Jerry's stunted and his overall sense of dislocation has brought him to Anywhere, U.S.A. where he works for Milton International, a bathtub factory. He lives in the curiously solitary apartment above the abandoned Mellow Lanes bowling alley with his dog Bosco and cat Mr. Whiskers, both of whom speak to Jerry in distinct voices (provided by Reynolds himself). Bosco, a kind soul, has a good-old-boy country drawl, while the snide, foul-mouthed Mr. Whiskers talks with, improbably, a Scottish brogue.
Jerry also talks, once a week, to his psychoanalyst Dr. Warren (Jacki Weaver), whose one mission is to keep Jerry on his meds - so he won't hear voices. Actually, it's because of the meds that he thinks Bosco and Mr. Whiskers are talking to him. Anyway, Mr. Whiskers, a brilliant provocateur, coerces Jerry to date and kill a few of the young women in the accounting department of Milton. (The ladies unlucky in love are gamely played by Gemma Arterton, Anna Kendrick and Ella Smith.)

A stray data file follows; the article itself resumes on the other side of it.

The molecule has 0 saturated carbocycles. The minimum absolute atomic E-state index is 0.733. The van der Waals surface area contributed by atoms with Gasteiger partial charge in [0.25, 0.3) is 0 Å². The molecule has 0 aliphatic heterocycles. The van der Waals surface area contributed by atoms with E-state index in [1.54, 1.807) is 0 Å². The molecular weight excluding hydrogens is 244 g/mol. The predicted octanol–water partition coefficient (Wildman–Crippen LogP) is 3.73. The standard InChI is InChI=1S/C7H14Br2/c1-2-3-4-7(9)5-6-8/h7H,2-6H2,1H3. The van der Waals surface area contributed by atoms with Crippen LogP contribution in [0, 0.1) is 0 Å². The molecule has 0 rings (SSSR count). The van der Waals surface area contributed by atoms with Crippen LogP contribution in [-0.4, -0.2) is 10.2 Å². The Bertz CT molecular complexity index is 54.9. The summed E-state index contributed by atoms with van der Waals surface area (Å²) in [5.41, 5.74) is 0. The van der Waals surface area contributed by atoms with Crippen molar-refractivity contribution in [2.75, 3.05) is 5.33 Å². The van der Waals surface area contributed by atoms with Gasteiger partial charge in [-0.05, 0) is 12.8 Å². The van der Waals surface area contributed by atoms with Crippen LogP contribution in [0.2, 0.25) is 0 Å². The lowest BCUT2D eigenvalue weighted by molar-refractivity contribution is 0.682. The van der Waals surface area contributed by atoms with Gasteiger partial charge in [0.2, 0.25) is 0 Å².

Yes, Jerry becomes a serial killer.
Well, to be precise, he becomes a serial decapitator. He stores the women's heads in the refrigerator in his little apartment, chatting with them (they talk back, too) and feeding them cereal. "The Voices" is clearly an acquired taste (to put it mildly), hardly easy to recommend, but I absolutely adored it.
Reynolds, who has broken away from the Hollywood mold since "Green Lantern" (Atom Egoyan's The Captive" and Anna Boden and Ryan Fleck's "Mississippi Grind"), is totally in concert with Satrapi's vision here.
His performance is immersive and fully committed, at once funny, affecting and frightening.
Together, Satrapi and her star refuse to honor audience expectations, to the point that "The Voices" closes with a nifty production number in which the entire cast sings and dances - to a ditty titled "Sing a Happy Song" (!).
"The Voices" isn't receiving a wide release. No surprise here. Or even a reasonably limited release. (Full disclosure: I saw it On Demand.)
What's surprising - and heartening - is that it got made in the first place.
Photo Credits: Reiner Bajo/Lionsgate © 2014